Knowing what we don’t know

It’s easy to know a lot these days. But being smart is quite another thing. It can’t be bought or taught. Not the way facts are. The internet is the reason knowing things is all rather easy. I research for my work every day and it amazes me how much information is on the net. I don’t mean all the great conspiracy theory pages and gossip – that’s entertainment, not information. By the way, did you know that the scientist who has the cure for cancer that the government won’t let you use learned everything from aliens caged up in Roswell, New Mexico? Their spaceship crashed because Eisenhower was secretly sending low-frequency vibrations through the atmosphere so Americans would be brain-washed into thinking that jet vapour trails are harmless while they are actually seeding a genetically modified ragwort that gives off pollen that makes people have fewer children. All this is top-secret, which is why you can only learn it from the internet. But that’s not the sort of information I was talking about.

There are sources that are more reliable. I was directed to a great website recently that is trying to gather various scholarly ‘open-access’ repositories in a convenient place. This is onlineschools.org and their list appears on a page they are calling Open Access Journals. From this jumping-off spot you can access Oxford University scientific papers or Wiley’s abstracts, for example. This is a fantastic resource for the millions of us not directly connected to a university who still need peer-reviewed materials for research and writing. As a tiny example, last week I wrote a bit on this blog about the first beekeeping book, written by Reverend Charles Butler. One can go to Wikipaedia and get peer-edited information, much of it good. But keep in mind that not all writers at Wiki are as conscientious as my 11-year-old son, who has been a wiki-editor for two years. He looks for multiple sources before editing and is unbiased in his entries. Not all of Wikipaedia’s editors are as careful and trustworthy. So, it pays to dig deeper and uncover source materials. If you go to Open Access Journals, you will find a link to JSTOR, a non-profit service set up almost 20 years ago to support libraries. JSTOR scans millions of pages a year, keeps them on-line, and allows humbles like you and me to obtain a free account and access 1,300 different journals – hundreds of thousands of articles. You can’t download them, but you can read the papers while logged in. Powerful for peasant researchers. Regarding beekeeper Charles Butler, among the papers I read on JSTOR was one written by a historian in 1943 and originally published by the University of Chicago Press. It has information I’ve not seen before – because no library in Calgary has a 1943 copy of that journal.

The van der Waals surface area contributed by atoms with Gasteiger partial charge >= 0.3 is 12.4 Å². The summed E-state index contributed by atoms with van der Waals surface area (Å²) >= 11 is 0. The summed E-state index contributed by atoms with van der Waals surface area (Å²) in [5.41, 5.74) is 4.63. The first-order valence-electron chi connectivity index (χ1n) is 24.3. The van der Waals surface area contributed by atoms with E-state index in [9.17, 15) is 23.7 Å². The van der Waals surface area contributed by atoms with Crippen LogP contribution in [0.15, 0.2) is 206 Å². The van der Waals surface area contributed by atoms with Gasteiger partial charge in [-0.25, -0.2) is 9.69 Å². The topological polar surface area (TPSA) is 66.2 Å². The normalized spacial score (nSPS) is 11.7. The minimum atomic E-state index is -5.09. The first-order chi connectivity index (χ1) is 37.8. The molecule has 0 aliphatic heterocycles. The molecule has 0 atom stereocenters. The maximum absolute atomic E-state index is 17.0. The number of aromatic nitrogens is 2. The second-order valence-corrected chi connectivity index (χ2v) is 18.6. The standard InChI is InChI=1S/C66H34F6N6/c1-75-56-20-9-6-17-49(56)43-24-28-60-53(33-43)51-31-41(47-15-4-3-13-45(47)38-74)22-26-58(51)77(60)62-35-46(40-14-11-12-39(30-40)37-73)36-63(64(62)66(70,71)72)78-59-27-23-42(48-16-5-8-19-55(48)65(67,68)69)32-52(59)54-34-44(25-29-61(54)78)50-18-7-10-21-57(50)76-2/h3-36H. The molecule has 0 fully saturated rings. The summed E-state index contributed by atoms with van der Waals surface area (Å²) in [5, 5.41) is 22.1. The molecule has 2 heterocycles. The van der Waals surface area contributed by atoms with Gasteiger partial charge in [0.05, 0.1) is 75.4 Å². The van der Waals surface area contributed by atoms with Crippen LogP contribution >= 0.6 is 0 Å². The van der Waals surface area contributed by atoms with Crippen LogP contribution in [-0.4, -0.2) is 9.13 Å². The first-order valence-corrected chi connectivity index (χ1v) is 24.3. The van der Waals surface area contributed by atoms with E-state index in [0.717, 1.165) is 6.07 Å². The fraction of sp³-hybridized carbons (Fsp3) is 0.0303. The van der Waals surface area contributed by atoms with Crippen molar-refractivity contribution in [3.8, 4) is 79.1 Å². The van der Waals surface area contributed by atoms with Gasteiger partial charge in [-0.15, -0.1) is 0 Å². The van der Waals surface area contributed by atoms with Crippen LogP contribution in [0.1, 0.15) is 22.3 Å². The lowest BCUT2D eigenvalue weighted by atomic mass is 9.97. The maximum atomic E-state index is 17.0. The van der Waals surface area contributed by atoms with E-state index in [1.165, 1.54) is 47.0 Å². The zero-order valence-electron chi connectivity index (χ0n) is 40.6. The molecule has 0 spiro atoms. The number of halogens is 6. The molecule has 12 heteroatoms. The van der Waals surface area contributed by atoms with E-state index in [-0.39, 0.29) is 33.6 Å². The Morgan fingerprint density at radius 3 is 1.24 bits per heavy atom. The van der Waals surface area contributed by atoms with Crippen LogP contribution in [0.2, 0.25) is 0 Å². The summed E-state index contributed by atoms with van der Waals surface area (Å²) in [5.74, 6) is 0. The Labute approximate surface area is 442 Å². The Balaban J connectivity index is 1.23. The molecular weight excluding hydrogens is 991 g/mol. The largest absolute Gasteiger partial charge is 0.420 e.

But even science journals and scientists can make ugly self-serving gaffes. You may remember Andrew Wakefield who was accused of falsifying links between immunization shots and autism – resulting in the spread of devastating childhood illnesses (measles, mumps, rubella) while autism nevertheless developed in non-vaccinated kids. Yes, Wakefield was peer-reviewed, but his work never passed the smell test. And that’s the part you can’t get from the internet – that’s the part that you have to bring into your research yourself. It takes critical thinking, not just knowledge, or you will be like someone I know who has been telling Facebook buddies about mysterious top-secret atmosphere vibrations that are government experiments to do something evil to its citizens. Sadly, we have entered an age when people believe they know things, but don’t bother to think – or at least double-check facts. That’s the element that can’t be bought or taught.

About Ron Miksha

Ron Miksha is a geophysicist who also does a bit of science writing and blogging. Ron has worked as a radio broadcaster, a beekeeper, and is based in Calgary, Alberta, Canada. He has written two books, dozens of magazine and journal articles, and complements his first book, Bad Beekeeping, with a popular blog at www.badbeekeeping.com. Ron wrote his most recent book, The Mountain Mystery, for everyone who has looked at a mountain and wondered what miracles of nature set it upon the landscape. For more about Ron, including some cool pictures taken when he was a teenager, please check Ron's site: miksha.com.
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